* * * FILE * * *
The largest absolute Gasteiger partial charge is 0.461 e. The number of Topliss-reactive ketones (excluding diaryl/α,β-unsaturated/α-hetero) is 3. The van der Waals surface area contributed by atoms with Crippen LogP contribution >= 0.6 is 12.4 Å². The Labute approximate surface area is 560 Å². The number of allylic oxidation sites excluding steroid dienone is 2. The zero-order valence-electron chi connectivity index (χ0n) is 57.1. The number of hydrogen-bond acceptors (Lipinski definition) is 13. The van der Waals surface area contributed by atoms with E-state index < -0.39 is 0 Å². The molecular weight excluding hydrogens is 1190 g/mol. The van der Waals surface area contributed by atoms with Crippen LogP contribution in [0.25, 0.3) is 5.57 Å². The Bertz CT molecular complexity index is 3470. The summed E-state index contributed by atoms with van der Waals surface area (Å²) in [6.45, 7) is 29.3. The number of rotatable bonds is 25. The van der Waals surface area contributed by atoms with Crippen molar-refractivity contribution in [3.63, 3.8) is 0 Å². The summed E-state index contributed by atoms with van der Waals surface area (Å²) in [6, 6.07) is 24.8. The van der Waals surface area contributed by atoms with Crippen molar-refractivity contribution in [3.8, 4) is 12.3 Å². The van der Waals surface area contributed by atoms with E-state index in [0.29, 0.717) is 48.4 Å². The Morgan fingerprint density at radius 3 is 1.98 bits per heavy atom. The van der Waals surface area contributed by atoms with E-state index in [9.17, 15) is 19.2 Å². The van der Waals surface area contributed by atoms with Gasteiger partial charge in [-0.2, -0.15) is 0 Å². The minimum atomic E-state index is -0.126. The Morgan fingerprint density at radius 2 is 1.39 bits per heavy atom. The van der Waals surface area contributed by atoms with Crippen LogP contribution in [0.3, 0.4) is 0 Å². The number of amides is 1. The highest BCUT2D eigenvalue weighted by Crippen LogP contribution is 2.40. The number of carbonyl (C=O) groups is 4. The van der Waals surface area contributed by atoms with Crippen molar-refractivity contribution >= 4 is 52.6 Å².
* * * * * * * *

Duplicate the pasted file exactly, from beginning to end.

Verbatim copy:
The largest absolute Gasteiger partial charge is 0.461 e. The number of Topliss-reactive ketones (excluding diaryl/α,β-unsaturated/α-hetero) is 3. The van der Waals surface area contributed by atoms with Crippen LogP contribution >= 0.6 is 12.4 Å². The Labute approximate surface area is 560 Å². The number of allylic oxidation sites excluding steroid dienone is 2. The zero-order valence-electron chi connectivity index (χ0n) is 57.1. The number of hydrogen-bond acceptors (Lipinski definition) is 13. The van der Waals surface area contributed by atoms with E-state index < -0.39 is 0 Å². The molecular weight excluding hydrogens is 1190 g/mol. The van der Waals surface area contributed by atoms with Crippen LogP contribution in [0.25, 0.3) is 5.57 Å². The Bertz CT molecular complexity index is 3470. The summed E-state index contributed by atoms with van der Waals surface area (Å²) in [6.45, 7) is 29.3. The number of rotatable bonds is 25. The van der Waals surface area contributed by atoms with Crippen molar-refractivity contribution in [3.63, 3.8) is 0 Å². The summed E-state index contributed by atoms with van der Waals surface area (Å²) in [6, 6.07) is 24.8. The van der Waals surface area contributed by atoms with Crippen molar-refractivity contribution in [3.8, 4) is 12.3 Å². The van der Waals surface area contributed by atoms with E-state index in [0.29, 0.717) is 48.4 Å². The Morgan fingerprint density at radius 3 is 1.98 bits per heavy atom. The van der Waals surface area contributed by atoms with E-state index in [9.17, 15) is 19.2 Å². The van der Waals surface area contributed by atoms with Gasteiger partial charge in [-0.2, -0.15) is 0 Å². The minimum atomic E-state index is -0.126. The Morgan fingerprint density at radius 2 is 1.39 bits per heavy atom. The van der Waals surface area contributed by atoms with Crippen LogP contribution in [0.3, 0.4) is 0 Å². The number of amides is 1. The highest BCUT2D eigenvalue weighted by Crippen LogP contribution is 2.40. The number of carbonyl (C=O) groups is 4. The van der Waals surface area contributed by atoms with Crippen molar-refractivity contribution >= 4 is 52.6 Å².